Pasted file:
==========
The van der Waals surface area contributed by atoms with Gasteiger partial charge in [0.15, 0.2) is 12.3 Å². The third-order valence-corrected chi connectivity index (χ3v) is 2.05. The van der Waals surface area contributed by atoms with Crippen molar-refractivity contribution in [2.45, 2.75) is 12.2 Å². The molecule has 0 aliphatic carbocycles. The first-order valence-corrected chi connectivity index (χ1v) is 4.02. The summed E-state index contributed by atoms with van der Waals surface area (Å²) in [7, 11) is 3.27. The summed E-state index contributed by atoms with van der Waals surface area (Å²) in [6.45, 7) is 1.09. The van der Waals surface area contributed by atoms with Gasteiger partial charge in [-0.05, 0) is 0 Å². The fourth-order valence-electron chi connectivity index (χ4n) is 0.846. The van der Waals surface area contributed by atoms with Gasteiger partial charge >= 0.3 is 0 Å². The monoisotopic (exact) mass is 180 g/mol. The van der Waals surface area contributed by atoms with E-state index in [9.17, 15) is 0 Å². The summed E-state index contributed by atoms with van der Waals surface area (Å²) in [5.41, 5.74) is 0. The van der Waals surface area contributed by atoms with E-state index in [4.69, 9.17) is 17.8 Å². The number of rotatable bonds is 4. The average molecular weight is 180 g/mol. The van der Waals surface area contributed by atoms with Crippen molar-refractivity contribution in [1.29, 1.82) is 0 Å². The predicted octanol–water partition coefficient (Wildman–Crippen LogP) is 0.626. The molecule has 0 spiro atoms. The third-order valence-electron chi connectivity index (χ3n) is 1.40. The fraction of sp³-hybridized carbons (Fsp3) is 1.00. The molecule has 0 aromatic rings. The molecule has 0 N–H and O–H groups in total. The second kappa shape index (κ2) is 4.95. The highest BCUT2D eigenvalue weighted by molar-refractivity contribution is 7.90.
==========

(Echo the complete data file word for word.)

The van der Waals surface area contributed by atoms with Gasteiger partial charge in [0.15, 0.2) is 12.3 Å². The third-order valence-corrected chi connectivity index (χ3v) is 2.05. The van der Waals surface area contributed by atoms with Crippen molar-refractivity contribution in [2.45, 2.75) is 12.2 Å². The molecule has 0 aliphatic carbocycles. The first-order valence-corrected chi connectivity index (χ1v) is 4.02. The summed E-state index contributed by atoms with van der Waals surface area (Å²) in [7, 11) is 3.27. The summed E-state index contributed by atoms with van der Waals surface area (Å²) in [6.45, 7) is 1.09. The van der Waals surface area contributed by atoms with Gasteiger partial charge in [-0.05, 0) is 0 Å². The fourth-order valence-electron chi connectivity index (χ4n) is 0.846. The van der Waals surface area contributed by atoms with Gasteiger partial charge >= 0.3 is 0 Å². The monoisotopic (exact) mass is 180 g/mol. The van der Waals surface area contributed by atoms with E-state index in [9.17, 15) is 0 Å². The summed E-state index contributed by atoms with van der Waals surface area (Å²) in [5.41, 5.74) is 0. The van der Waals surface area contributed by atoms with E-state index in [4.69, 9.17) is 17.8 Å². The number of rotatable bonds is 4. The average molecular weight is 180 g/mol. The van der Waals surface area contributed by atoms with Crippen molar-refractivity contribution in [1.29, 1.82) is 0 Å². The predicted octanol–water partition coefficient (Wildman–Crippen LogP) is 0.626. The molecule has 0 spiro atoms. The third-order valence-electron chi connectivity index (χ3n) is 1.40. The fraction of sp³-hybridized carbons (Fsp3) is 1.00. The molecule has 0 aromatic rings. The molecule has 0 N–H and O–H groups in total. The second kappa shape index (κ2) is 4.95. The highest BCUT2D eigenvalue weighted by molar-refractivity contribution is 7.90.